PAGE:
China Announces New Space-based Solar Power Initiative
Have you ever heard of “Space-based solar power”? You should have. It has been around for quite a while, and has the potential to solve our major electrical needs for the future.
In 1977 a book was published entitled “The High Frontier.” The book was written by Gerard K. O’Neill, who at the time was a professor at Princeton University. The book had to do with building colonies in space – not on the Moon or Mars, but in space itself, specifically at the L4 and L5 Lagrangian points. Not tiny space stations like the ISS currently in low Earth orbit (LEO), these were designed to be monster sized cylindrical habitats, holding anywhere between 10,000 and 10,000,000 people. In the TV series Babylon 5, the Babylon 5 space habitat was an O’Neill cylinder.
Dr. O’Neill had been working on this idea for several years when he came out with the book. The project was to be built in stages; the plan called for a lunar mining base, a mass-driver on the moon to send the lunar material to a construction shack in orbit where the materials would be smelted and fabricated for building the first 10,000 person colony and the first powersat, capable of beaming one gigawatt of power back to a rectenna (receiving antenna) on Earth.
It was a lofty goal; one that Dr. O’Neill claimed could be done with existing 1975 technology at a cost similar to the peak annual cost of send the NASA astronauts to the moon. It would take 30 years from inception to completion, but after that, a new colony or powersat could be cranked out each year. Although the 30 year cost would have to be managed up front, he also claimed that sales of electricity from the powersat would pay back the entire cost. So confident was he that this could be and should be done, he presented the plan in testimony before the U.S. Senate subcommittee on Aerospace Technology and National Needs on 19 January 1976.
Was it possible? Others thought so. The same year that O’Neill’s book came out, another, “Colonies in Space,” was published by T.A. Heppenheimer, a PhD in aerospace engineering. He presented similar arguments and analysis from various other engineers and scientists, who concluded that not only could the project be done with existing technology, but that it could actually be done cheaper than Dr. O’Neill had calculated. Dr. Heppenheimer’s schedule would have had the first powersat for commercial use coming on line in 1989, the same year that work would begin on the first colony, which would be completed in 10 years, with the second colony completed by 2011. He projected that by 1999, all new and replacement power plants in the United States would be built as rectennas for solar power, beamed back to earth by space based power satellites.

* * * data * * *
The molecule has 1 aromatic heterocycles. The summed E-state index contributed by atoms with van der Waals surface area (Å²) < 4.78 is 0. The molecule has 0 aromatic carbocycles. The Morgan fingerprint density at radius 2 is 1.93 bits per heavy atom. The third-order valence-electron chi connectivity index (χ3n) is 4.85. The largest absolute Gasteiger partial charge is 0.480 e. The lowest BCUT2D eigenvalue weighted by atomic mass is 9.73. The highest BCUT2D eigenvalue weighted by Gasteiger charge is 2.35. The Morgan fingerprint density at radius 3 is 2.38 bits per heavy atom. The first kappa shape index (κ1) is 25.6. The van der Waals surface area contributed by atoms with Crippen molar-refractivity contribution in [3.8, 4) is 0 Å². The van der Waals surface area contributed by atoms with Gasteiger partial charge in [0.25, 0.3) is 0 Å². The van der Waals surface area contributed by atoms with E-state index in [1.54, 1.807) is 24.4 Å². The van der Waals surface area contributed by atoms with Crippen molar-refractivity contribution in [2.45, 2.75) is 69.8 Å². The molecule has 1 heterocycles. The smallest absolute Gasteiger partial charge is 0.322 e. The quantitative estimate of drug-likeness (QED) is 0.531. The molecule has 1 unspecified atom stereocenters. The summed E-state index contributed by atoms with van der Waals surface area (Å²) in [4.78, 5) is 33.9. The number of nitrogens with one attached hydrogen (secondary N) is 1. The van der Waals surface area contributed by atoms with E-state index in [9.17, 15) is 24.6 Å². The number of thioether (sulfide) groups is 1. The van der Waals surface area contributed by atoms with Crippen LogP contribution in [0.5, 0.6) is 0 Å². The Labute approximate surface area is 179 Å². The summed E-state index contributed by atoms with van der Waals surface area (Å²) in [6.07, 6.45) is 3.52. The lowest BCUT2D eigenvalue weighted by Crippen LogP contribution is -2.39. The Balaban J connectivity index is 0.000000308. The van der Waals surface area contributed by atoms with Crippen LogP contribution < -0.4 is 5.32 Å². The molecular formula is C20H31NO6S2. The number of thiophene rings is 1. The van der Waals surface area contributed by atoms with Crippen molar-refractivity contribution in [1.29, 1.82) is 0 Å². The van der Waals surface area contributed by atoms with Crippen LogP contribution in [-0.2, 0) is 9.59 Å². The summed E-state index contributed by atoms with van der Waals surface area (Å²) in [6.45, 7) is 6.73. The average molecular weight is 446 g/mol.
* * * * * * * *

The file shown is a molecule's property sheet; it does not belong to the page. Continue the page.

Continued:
The cost for the entire project was projected at $106 billion in 1975 dollars, with the net cost of the powersats being $26 billion. However the powersats were projected to produce as much as $80 billion worth of electricity per year by 2008, and the entire cost of the project would be paid back by 2019 – this year.
Could it have happened? We’ll never know. Things always cost more than you originally thought, and I am sure that as a government project, there would have been massive overruns. Could the United States government have continued such a program over that period of time, through that many changes of administrations? Would we have had the national willpower?
It could certainly be done today; the technology has only improved. One could envision a consortium of tech billionaires getting together to do so. It would take long-term vision and execution, but the pay off at the end would be huge. And it would solve both our energy problems and our need for living space at the same time, with no need to worry about how 1/6 gee on the moon or 1/3 gee on Mars might affect future generations of humans living there. You can spin the colonies to provide a comfortable 1 gee effective gravity.
It also eliminates the main problem with solar energy here on Earth – it only generates power when the sun is shining, it varies based on overcast conditions, and storing it for use at night is currently a serious problem. As it stands now, solar, while a good supplement to our current power generation, is incapable of providing reliable baseline power to the grid, no matter how much people might wish it to be otherwise. Space based solar on the other hand, is available 24x7, and can be beamed constantly to earth by powersats in geostationary orbit. Space based solar can provide our energy needs like ground based solar cannot. As Dr. O’Neill was famous for saying, “it’s raining soup out there; all we need to do is get a spoon.”
Which brings me to today, 18 February 2019; China, fresh from its successful landing of a probe on the far side of the moon, announces that it plans to build a solar power satellite capable of beaming power back to earth. They have begun setting up the ground components in Chongqing, and plan a test system sometime between 2021 and 2025, with a full-scale one megawatt facility on line by 2030. China has discovered the soup and is on their way with the spoon.
As I have remarked to my wife and others on many occasions, somebody will do this eventually. I wish it were us, but if we don’t, someone will. And it will probably be China. Well, guess what? Looks like it will be China.
It’s funny. Right now we are worried about China taking the lead in 5G technology and ending up with a monopoly on that worldwide; looks like we may also have to worry about getting our power from them in the future as well. Once they have secured their place at the L4 and L5 points, I doubt seriously they will be allowing anyone else to compete. Why should they?